Food and Agriculture Organization of the United NationsFood and Agriculture Organization of the United Nations

Groundwater: Making the invisible visible

Addressing groundwater depletion and pollution to ensure food security

Share on Facebook Share on X Share on Linkedin

The global economic contribution of groundwater in agriculture is estimated at approximately USD 230 billion annually. ©FAO/Essam Alkamaly


While essential for life, water is often taken for granted. And that's especially true when this liquid gold is hidden underground. But like all natural resources, fresh water is finite, and our ways of living and farming are causing a serious dent in its supply.

Groundwater has helped lift millions of people out of poverty since technologies for drilling and energy sources for pumping became widely available to rural farmers during the latter half of the 20th century. The economic contribution of groundwater in agriculture is now estimated at up to USD 230 billion per year globally. 

With a projected increase of 50 percent in the demand for food, feed and biofuels by 2050, relative to 2012 levels, the depletion of groundwater, left unabated, threatens to undermine food security, basic water supplies and resilience to the climate crisis on a global scale. As is so often the case, the poorest and most marginalized communities stand to lose the most.

Approximately 70 percent of global groundwater withdrawals are used to grow food and industrial crops and raise livestock. The agricultural sector must address these groundwater challenges. Left/Top: ©FAO/Michael Tewelde. Right/Bottom: ©FAO/Fahad Kaizer

What we owe to groundwater

India's Green Revolution of the 1960s, which ended centuries of famines and played a crucial role in lifting the country out of poverty, owes much to the abundance of water that can be found below its surface.

Today, India is among the world's largest users of groundwater, with this precious resource serving an estimated 60 percent of the country’s irrigated areas. Without it, India and many countries around the world would struggle to feed themselves. In North America and South Asia, for example, 59 percent and 57 percent of the area equipped for irrigation relies on groundwater.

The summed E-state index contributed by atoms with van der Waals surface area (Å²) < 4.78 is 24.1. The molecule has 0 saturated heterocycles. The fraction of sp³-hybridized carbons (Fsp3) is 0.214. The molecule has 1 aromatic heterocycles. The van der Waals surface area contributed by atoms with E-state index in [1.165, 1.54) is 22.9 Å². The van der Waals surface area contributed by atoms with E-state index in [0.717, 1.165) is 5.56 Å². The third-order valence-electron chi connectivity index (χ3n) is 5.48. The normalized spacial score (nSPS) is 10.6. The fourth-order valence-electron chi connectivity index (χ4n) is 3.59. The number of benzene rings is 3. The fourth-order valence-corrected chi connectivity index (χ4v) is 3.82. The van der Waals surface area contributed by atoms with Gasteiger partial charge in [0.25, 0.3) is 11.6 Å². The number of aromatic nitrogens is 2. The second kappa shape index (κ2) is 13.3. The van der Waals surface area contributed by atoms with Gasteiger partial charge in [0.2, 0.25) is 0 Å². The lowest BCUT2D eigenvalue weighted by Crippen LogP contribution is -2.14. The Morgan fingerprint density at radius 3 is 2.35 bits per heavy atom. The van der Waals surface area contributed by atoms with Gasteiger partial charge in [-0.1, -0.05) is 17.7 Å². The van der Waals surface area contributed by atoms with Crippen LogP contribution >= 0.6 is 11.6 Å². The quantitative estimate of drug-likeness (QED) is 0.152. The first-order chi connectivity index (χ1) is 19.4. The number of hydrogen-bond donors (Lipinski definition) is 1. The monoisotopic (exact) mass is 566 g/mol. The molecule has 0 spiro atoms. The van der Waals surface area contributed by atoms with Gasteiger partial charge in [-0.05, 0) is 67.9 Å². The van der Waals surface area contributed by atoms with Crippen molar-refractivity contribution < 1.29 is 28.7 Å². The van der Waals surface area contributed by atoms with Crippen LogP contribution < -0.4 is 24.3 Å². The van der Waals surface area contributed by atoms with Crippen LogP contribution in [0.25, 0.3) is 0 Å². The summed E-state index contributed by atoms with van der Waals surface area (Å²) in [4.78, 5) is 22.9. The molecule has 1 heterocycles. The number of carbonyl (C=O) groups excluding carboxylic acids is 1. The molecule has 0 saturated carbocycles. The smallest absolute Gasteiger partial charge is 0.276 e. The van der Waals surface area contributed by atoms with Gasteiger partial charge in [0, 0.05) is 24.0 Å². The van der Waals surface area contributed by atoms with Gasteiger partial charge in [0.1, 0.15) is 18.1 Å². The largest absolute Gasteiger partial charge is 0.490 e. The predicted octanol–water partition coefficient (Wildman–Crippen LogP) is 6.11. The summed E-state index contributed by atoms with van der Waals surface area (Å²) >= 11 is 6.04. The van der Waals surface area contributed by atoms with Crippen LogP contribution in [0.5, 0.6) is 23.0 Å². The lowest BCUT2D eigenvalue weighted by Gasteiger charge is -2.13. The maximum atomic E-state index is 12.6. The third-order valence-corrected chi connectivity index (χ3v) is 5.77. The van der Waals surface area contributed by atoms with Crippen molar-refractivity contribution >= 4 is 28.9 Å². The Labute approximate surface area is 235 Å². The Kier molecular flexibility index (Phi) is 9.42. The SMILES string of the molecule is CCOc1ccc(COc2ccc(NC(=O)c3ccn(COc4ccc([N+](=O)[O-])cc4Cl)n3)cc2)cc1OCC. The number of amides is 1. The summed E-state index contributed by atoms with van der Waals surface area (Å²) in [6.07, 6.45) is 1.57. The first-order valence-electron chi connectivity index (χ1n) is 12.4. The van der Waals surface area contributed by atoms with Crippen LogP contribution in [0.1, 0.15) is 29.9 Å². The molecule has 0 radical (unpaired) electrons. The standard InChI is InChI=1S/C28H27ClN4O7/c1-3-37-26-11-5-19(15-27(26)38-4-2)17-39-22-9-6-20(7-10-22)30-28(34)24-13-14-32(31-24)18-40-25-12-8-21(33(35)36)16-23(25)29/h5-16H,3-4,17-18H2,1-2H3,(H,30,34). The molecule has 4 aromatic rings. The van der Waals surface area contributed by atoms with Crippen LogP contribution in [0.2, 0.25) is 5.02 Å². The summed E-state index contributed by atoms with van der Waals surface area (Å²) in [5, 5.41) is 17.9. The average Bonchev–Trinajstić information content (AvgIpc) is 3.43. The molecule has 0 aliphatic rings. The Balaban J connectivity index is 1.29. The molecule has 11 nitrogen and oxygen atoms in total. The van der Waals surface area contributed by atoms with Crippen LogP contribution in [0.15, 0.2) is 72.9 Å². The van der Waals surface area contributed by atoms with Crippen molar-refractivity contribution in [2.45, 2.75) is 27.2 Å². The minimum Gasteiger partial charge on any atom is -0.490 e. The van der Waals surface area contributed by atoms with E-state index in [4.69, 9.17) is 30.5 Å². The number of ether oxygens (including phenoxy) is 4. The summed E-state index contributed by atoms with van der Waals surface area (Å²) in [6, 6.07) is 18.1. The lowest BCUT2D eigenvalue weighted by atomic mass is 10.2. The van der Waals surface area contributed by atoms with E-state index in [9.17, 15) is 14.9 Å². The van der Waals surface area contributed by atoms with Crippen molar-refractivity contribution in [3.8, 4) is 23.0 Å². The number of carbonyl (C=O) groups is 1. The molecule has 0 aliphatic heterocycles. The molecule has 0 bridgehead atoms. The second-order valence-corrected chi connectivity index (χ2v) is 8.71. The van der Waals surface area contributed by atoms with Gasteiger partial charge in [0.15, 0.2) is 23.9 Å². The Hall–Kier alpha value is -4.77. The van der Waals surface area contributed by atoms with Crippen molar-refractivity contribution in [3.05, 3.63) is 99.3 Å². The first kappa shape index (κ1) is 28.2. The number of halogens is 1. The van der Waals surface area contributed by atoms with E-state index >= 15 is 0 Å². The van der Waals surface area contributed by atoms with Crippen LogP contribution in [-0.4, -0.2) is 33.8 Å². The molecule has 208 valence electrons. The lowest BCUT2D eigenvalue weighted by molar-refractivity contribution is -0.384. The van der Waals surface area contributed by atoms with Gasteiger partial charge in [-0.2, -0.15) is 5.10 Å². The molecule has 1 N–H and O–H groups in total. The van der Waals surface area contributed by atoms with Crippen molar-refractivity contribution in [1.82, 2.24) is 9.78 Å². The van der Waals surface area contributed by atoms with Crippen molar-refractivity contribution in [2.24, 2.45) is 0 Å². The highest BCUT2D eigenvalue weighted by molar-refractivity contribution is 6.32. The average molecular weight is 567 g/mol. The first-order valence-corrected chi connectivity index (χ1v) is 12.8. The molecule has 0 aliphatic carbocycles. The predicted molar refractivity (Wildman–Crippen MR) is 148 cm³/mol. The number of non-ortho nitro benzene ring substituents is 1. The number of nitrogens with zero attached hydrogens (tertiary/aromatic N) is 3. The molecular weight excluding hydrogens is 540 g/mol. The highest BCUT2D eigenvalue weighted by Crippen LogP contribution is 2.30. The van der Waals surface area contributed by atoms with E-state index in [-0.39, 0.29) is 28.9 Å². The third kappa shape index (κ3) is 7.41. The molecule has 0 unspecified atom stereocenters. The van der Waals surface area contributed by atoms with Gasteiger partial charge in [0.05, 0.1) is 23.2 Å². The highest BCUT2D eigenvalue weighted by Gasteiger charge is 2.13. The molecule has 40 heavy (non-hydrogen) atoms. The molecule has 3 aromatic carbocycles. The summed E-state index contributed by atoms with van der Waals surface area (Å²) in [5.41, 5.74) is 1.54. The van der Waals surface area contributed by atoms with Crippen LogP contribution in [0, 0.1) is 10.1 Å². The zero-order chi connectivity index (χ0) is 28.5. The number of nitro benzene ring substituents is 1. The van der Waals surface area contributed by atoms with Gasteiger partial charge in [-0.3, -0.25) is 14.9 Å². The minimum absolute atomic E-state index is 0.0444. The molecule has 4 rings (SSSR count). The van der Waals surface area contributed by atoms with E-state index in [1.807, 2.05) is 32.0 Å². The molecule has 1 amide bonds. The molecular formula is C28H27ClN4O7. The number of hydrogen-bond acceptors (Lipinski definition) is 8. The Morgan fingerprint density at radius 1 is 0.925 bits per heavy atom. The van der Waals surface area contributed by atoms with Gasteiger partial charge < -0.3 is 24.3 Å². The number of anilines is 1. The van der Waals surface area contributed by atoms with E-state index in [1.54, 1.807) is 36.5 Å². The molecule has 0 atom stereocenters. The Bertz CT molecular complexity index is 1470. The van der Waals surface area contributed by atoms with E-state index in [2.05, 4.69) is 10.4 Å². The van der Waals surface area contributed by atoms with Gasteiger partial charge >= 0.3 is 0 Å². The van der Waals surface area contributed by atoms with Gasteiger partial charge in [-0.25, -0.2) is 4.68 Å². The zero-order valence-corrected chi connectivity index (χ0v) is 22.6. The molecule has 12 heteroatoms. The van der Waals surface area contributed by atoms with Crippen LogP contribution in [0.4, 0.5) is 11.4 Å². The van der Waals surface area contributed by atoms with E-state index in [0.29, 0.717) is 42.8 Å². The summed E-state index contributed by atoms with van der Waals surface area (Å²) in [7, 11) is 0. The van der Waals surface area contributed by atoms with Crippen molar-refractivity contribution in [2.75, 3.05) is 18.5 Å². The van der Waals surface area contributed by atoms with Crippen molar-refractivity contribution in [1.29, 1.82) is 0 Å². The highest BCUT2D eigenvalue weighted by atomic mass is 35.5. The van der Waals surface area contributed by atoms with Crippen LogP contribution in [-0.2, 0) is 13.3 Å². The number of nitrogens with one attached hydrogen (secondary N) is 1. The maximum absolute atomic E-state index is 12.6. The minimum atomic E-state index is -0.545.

Such gains have come at a price. In India, in order to provide affordable food for its rapidly growing population, local governments offered cheap— and in some places, free— electricity to farmers to operate their water pumps. This resulted in groundwater levels dropping to dangerously low levels in parts of the country, prompting the authorities to reverse such policies. 

It's a similar story in neighbouring Pakistan, the world's fourth-largest user of groundwater, where decades of overexploitation have resulted in the country finding itself on the brink of a severe groundwater crisis, despite its Indus basin storing at least eighty times the volume of freshwater held in the country's three largest dams. 

Over a period of 60 years, Pakistan has turned from a surface water-dependent country to a groundwater-dependent country and from a groundwater surplus country to a country with a significant groundwater overdraft. 

A global concern

The growing scarcity of this liquid gold is global: there is compelling evidence to suggest that numerous aquifers are being exploited at unsustainable rates across the world. What's more, the indiscriminate use of fertilizers and pesticides is the biggest human-made cause of pollution to underground reservoirs.

Approximately 70 percent of global groundwater withdrawals are used to grow food and industrial crops and raise livestock, while about 30 percent of all irrigated water worldwide comes from below the ground, which is why the agricultural sector must play a critical role in addressing the issue. 

Water productivity in agriculture can be improved by reducing water losses through modernization of irrigation systems and continuous groundwater monitoring. ©FAO/Michael Tewelde

What can be done?

Another issue comes from the conventional solutions of storing water, typically through the construction of big dams. Not only do such dams have a major environmental impact, they can also produce problems for society, for instance thorough the forced relocation of entire communities. FAO recommends that countries consider a broader range of nature-based solutions of managing their water storage, for instance by giving greater importance to the natural reservoirs in combination with surface water storage in flood plains, wetlands and naturally meandering rivers.

The continuous monitoring of groundwater consumption, particularly in irrigated areas serviced by non-renewable aquifers, is also crucial for its sustainable use. FAO is assisting governments and other stakeholders in order to help provide such tools as precision irrigation, water harvesting and storage and satellite technologies, which offer cost-effective opportunities for estimating groundwater consumption and abstraction levels by measuring actual "evapotranspiration" (a term that defines the sum of all forms of evaporation plus transpiration) in near-real time. FAO’s WaPOR tool currently provides this as open access data for the whole of Africa and the Near East.

There is an urgent need to make agriculture more efficient. Water productivity in agriculture can be improved by reducing water losses through modernizing irrigation systems, better water management and by increasing crop productivity through the use of higher yielding, nutritious crop varieties. 

FAO, together with UN-Water and other partners, used World Water Day to raise awareness on the importance of groundwater resources for food production and food security, simultaneously launching the annual United Nations World Water Development Report, which this year focuses on groundwater.

Related links

Learn more